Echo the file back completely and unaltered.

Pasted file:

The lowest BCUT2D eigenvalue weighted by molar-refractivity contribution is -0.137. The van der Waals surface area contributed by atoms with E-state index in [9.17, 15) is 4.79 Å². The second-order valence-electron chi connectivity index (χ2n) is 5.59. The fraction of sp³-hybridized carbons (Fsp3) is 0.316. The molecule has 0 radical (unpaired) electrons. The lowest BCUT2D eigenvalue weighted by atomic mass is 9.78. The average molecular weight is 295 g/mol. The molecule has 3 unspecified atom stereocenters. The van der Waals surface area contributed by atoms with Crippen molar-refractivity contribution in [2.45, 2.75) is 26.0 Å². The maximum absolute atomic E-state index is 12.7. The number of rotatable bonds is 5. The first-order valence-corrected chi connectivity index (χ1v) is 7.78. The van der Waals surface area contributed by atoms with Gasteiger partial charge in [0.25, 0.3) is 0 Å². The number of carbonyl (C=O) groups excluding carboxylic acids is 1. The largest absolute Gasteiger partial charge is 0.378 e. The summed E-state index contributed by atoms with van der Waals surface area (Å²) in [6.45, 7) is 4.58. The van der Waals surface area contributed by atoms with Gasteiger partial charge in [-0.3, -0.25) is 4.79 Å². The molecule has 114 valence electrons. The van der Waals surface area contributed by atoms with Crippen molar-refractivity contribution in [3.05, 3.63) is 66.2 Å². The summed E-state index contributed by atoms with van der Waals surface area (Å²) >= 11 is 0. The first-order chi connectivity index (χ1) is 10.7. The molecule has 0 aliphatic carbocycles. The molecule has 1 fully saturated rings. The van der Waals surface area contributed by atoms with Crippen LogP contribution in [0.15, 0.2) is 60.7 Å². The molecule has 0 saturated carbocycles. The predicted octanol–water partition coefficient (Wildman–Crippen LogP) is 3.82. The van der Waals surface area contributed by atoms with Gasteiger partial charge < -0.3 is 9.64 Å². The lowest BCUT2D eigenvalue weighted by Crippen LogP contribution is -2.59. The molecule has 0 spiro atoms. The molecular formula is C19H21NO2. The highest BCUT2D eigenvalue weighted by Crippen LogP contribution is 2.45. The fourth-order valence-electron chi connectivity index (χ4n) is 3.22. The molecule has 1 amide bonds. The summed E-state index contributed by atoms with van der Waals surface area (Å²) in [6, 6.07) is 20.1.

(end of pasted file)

The lowest BCUT2D eigenvalue weighted by molar-refractivity contribution is -0.137. The van der Waals surface area contributed by atoms with E-state index in [9.17, 15) is 4.79 Å². The second-order valence-electron chi connectivity index (χ2n) is 5.59. The fraction of sp³-hybridized carbons (Fsp3) is 0.316. The molecule has 0 radical (unpaired) electrons. The lowest BCUT2D eigenvalue weighted by atomic mass is 9.78. The average molecular weight is 295 g/mol. The molecule has 3 unspecified atom stereocenters. The van der Waals surface area contributed by atoms with Crippen molar-refractivity contribution in [2.45, 2.75) is 26.0 Å². The maximum absolute atomic E-state index is 12.7. The number of rotatable bonds is 5. The first-order valence-corrected chi connectivity index (χ1v) is 7.78. The van der Waals surface area contributed by atoms with Gasteiger partial charge in [0.25, 0.3) is 0 Å². The number of carbonyl (C=O) groups excluding carboxylic acids is 1. The largest absolute Gasteiger partial charge is 0.378 e. The summed E-state index contributed by atoms with van der Waals surface area (Å²) in [6.45, 7) is 4.58. The van der Waals surface area contributed by atoms with Gasteiger partial charge in [-0.3, -0.25) is 4.79 Å². The molecule has 114 valence electrons. The van der Waals surface area contributed by atoms with Crippen molar-refractivity contribution in [3.05, 3.63) is 66.2 Å². The summed E-state index contributed by atoms with van der Waals surface area (Å²) >= 11 is 0. The first-order chi connectivity index (χ1) is 10.7. The molecule has 0 aliphatic carbocycles. The molecule has 1 fully saturated rings. The van der Waals surface area contributed by atoms with Crippen LogP contribution in [0.15, 0.2) is 60.7 Å². The molecule has 0 saturated carbocycles. The predicted octanol–water partition coefficient (Wildman–Crippen LogP) is 3.82. The van der Waals surface area contributed by atoms with Gasteiger partial charge < -0.3 is 9.64 Å². The lowest BCUT2D eigenvalue weighted by Crippen LogP contribution is -2.59. The molecule has 0 spiro atoms. The molecular formula is C19H21NO2. The highest BCUT2D eigenvalue weighted by Crippen LogP contribution is 2.45. The fourth-order valence-electron chi connectivity index (χ4n) is 3.22. The molecule has 1 amide bonds. The summed E-state index contributed by atoms with van der Waals surface area (Å²) in [6, 6.07) is 20.1.